For moving road projects, MnDOT develops remote control flagger robot
Joy Powell | April 13, 2018

The moving automated flagger assistance device being field tested in Minnesota offers large electronic signage, lights and a traffic bar on a movable platform. The unit is clearly visible to road users and can be operated remotely from 400 feet off the roadway. Photo: MnDOT

Working with a trailer manufacturer, a Minnesota research team has developed a moving automated flagger assistance device (AFAD) that signals traffic at work zones. Field testing on the well-received device continues as this construction season gets underway.

Minnesota Department of Transportation developed this Automatic Flagger Assistance Device (AFAD) for moving road work zones, such as pavement crack sealing operations.

The AFAD is operated remotely by a worker who can stand off the roadway, out of traffic, which helps reduce safety risks associated with being in the traffic flow.

The use of traditional AFADs in a moving operation can be difficult due to the towing requirements of the devices, so MnDOT had set out to find a solution to help reduce the well-known roadway risks to flaggers and road construction workers.

Evolving from a stationary AFAD to a mobile flagging device was key.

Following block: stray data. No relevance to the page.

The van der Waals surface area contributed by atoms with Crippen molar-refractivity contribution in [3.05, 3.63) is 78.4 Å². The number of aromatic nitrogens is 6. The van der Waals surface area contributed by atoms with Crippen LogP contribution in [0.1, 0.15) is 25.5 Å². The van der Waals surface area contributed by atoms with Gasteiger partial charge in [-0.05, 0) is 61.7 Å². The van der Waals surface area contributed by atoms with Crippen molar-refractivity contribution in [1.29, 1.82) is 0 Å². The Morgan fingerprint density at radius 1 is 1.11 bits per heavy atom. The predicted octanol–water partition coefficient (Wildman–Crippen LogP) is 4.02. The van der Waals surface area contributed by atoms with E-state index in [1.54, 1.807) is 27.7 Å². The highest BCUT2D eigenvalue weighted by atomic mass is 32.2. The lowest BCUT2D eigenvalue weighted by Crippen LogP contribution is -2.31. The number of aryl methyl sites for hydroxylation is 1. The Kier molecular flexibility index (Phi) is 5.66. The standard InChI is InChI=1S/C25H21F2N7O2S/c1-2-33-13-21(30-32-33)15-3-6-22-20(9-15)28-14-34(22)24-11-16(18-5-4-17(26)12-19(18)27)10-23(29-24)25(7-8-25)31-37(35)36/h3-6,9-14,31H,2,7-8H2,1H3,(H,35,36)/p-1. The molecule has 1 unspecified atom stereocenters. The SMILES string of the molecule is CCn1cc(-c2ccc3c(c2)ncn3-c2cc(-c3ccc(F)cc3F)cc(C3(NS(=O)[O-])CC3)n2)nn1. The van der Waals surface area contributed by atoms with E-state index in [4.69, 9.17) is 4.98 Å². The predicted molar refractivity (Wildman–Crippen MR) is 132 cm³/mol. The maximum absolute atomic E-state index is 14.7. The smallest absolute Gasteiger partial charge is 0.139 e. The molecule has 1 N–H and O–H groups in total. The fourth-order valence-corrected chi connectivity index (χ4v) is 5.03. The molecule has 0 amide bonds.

“In order to capture the benefits of AFADs in a moving work zone, the stationary AFAD needed to be modified to allow for self-propelled motion to follow the moving operation,” according to principal investigator Edward Terhaar with Wenck, a multi-state firm providing engineering, construction and other services.

“The AFAD is a one-of-a-kind device; we were able to basically start from scratch and come up with a device that meets all the needs it was designed for,” says Terhaar.

 

Distracted driving heightens risk for flaggers

With the increasing levels of distracted drivers, safety of flaggers and workers in work zones is an increasing concern coast to coast.

“Unfortunately, flagging personnel deaths and near misses continue to occur on our highways during each construction season,” Terhaar notes in his report.

By removing them workers from the traffic flow, the device could help reduce risk of injuries and fatalities to road construction workers. That critical need is now being spotlighted by National Work Zone Awareness Week, held April 9-13 to bring national attention to motorist and worker safety and mobility issues in work zones.

The leading cause of death in the road and bridge construction sector are run overs, back-overs and falls, according to the Federal Highway Administration’s Work Zone Management Program.

By 2014, Minnesota had already embraced the highly visible stationary device that effectively directs traffic in stationary maintenance and construction projects while keeping flaggers off the road, according to the agency.

MnDOT funded nearly $87,000 needed for the next step – developing this self-contained, self-propelled mobile AFAD for use on moving work zone roadway projects.

 

Developing a prototype

Manufacturer DJ Products developed a prototype, then a new self-propelled AFAD at the company’s facility in Little Falls, Minnesota.